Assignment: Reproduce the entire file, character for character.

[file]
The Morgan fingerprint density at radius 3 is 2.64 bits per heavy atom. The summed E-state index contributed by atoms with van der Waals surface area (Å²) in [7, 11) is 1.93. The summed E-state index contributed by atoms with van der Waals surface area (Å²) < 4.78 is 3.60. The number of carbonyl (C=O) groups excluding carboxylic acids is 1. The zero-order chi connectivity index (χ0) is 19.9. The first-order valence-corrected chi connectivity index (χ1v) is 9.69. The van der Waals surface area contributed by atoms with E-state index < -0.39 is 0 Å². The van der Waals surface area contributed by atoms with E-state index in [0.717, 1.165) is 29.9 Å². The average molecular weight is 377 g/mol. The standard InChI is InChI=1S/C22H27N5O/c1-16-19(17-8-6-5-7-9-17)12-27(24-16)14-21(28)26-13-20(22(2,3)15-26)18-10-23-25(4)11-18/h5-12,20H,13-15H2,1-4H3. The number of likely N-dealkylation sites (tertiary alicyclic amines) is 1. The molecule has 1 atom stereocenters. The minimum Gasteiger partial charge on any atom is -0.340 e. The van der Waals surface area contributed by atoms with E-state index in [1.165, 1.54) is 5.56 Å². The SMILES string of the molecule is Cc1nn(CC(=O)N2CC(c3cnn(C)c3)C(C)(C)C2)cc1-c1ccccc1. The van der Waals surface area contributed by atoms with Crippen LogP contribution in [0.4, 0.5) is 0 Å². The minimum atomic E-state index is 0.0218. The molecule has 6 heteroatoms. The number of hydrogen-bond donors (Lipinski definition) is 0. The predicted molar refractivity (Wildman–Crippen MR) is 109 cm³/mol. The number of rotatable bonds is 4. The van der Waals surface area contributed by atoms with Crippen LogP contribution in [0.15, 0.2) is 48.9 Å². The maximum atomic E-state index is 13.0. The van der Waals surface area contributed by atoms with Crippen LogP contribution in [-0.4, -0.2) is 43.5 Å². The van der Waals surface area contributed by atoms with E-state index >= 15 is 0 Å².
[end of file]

The Morgan fingerprint density at radius 3 is 2.64 bits per heavy atom. The summed E-state index contributed by atoms with van der Waals surface area (Å²) in [7, 11) is 1.93. The summed E-state index contributed by atoms with van der Waals surface area (Å²) < 4.78 is 3.60. The number of carbonyl (C=O) groups excluding carboxylic acids is 1. The zero-order chi connectivity index (χ0) is 19.9. The first-order valence-corrected chi connectivity index (χ1v) is 9.69. The van der Waals surface area contributed by atoms with E-state index < -0.39 is 0 Å². The van der Waals surface area contributed by atoms with E-state index in [0.717, 1.165) is 29.9 Å². The average molecular weight is 377 g/mol. The standard InChI is InChI=1S/C22H27N5O/c1-16-19(17-8-6-5-7-9-17)12-27(24-16)14-21(28)26-13-20(22(2,3)15-26)18-10-23-25(4)11-18/h5-12,20H,13-15H2,1-4H3. The number of likely N-dealkylation sites (tertiary alicyclic amines) is 1. The molecule has 1 atom stereocenters. The minimum Gasteiger partial charge on any atom is -0.340 e. The van der Waals surface area contributed by atoms with E-state index in [1.165, 1.54) is 5.56 Å². The SMILES string of the molecule is Cc1nn(CC(=O)N2CC(c3cnn(C)c3)C(C)(C)C2)cc1-c1ccccc1. The van der Waals surface area contributed by atoms with Crippen LogP contribution in [0.4, 0.5) is 0 Å². The minimum atomic E-state index is 0.0218. The molecule has 6 heteroatoms. The number of hydrogen-bond donors (Lipinski definition) is 0. The predicted molar refractivity (Wildman–Crippen MR) is 109 cm³/mol. The number of rotatable bonds is 4. The van der Waals surface area contributed by atoms with Crippen LogP contribution in [0.15, 0.2) is 48.9 Å². The maximum atomic E-state index is 13.0. The van der Waals surface area contributed by atoms with Crippen LogP contribution in [-0.4, -0.2) is 43.5 Å². The van der Waals surface area contributed by atoms with E-state index >= 15 is 0 Å².